Catch That Tiger - Churchill's Secret Order That Launched The Most Astounding and Dangerous Mission of World War II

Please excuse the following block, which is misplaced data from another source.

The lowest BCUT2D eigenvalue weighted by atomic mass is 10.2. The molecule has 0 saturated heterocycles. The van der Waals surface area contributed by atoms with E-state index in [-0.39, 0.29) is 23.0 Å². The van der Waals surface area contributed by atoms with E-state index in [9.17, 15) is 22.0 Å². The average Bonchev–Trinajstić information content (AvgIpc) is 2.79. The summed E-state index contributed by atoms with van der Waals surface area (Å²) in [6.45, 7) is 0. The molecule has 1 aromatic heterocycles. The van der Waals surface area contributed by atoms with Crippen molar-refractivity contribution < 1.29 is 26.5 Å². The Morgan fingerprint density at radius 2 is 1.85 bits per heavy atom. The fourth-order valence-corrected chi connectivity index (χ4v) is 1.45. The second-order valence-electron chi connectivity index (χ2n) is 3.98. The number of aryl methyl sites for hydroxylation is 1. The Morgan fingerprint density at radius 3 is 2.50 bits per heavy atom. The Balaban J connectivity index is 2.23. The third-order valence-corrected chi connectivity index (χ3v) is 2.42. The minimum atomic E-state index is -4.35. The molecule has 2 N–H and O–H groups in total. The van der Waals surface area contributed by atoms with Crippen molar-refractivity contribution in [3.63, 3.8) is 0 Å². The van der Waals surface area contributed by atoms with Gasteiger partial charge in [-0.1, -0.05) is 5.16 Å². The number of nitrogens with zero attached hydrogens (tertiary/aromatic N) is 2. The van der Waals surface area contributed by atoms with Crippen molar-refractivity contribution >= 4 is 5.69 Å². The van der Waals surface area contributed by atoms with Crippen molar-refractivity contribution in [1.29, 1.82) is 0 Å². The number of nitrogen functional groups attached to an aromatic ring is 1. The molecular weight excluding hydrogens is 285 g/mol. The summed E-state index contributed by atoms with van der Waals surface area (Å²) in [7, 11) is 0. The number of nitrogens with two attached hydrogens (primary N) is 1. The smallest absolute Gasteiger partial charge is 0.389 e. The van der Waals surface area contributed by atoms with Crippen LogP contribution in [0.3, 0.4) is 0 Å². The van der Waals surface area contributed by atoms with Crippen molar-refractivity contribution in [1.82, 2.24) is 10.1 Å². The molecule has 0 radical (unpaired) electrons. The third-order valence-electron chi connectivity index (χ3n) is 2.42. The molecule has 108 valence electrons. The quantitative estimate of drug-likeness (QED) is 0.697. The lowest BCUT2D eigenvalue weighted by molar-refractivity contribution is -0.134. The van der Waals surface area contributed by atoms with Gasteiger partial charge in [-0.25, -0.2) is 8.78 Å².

Unleashed by Hitler in 1942, the German Tiger tank was by far the most powerful tank ever built at the time. The 60-ton monster could destroy any Allied tank from more than a mile away, and it soon became the most feared tank in the world. Desperate to discover the secret technology used in the Tiger's manufacture, Winston Churchill close a brilliant young army engineer, Major Doug Lidderdale, as his special agent. In a late-night briefing in the subterranean War Rooms under Whitehall he ordered him: 'Go catch me a tiger'. Doug did not hesitate and by February 1943 was facing Rommel's desert army. After several unsuccessful and hair-raising efforts to bag a Tiger on the battlefields of Tunisia, Doug and his team put their lives on the line in a terrifying, close-hand shoot-out with the five-man crew of a Tiger, capturing the tank intact. The morale boost to the Allies was such that both Churchill and King George VI flew to Tunis to examine the Tiger first hand. But the Germans were not finished with Doug. They did not want the secrets of the Tiger benefitting the Allies' war efforts, and constant attacks by the Luftwaffe and U-boats pursued Doug and his men on every step of the journey back to England. But eventually, by October 1943, the Tiger - number 131 - was delivered to London and gifted to Churchill, who had it placed on London's Horse Guards Parade. Lidderdale went on to use some of the Tiger technology to develop war machines for the D-Day landings and was promoted to Colonel. Tiger 131 is now kept at Bovington Tank Museum and is the only working Tiger in the world.The full extent of Doug Lidderdale's adventures in North Africa only came to light after his son, Dave Travis, revealed the existence of his father's diaries. With exclusive access to these and dozens of photographs, Catch That Tiger tells the incredible story of one of the most dangerous and thrilling secret missions of World War II.
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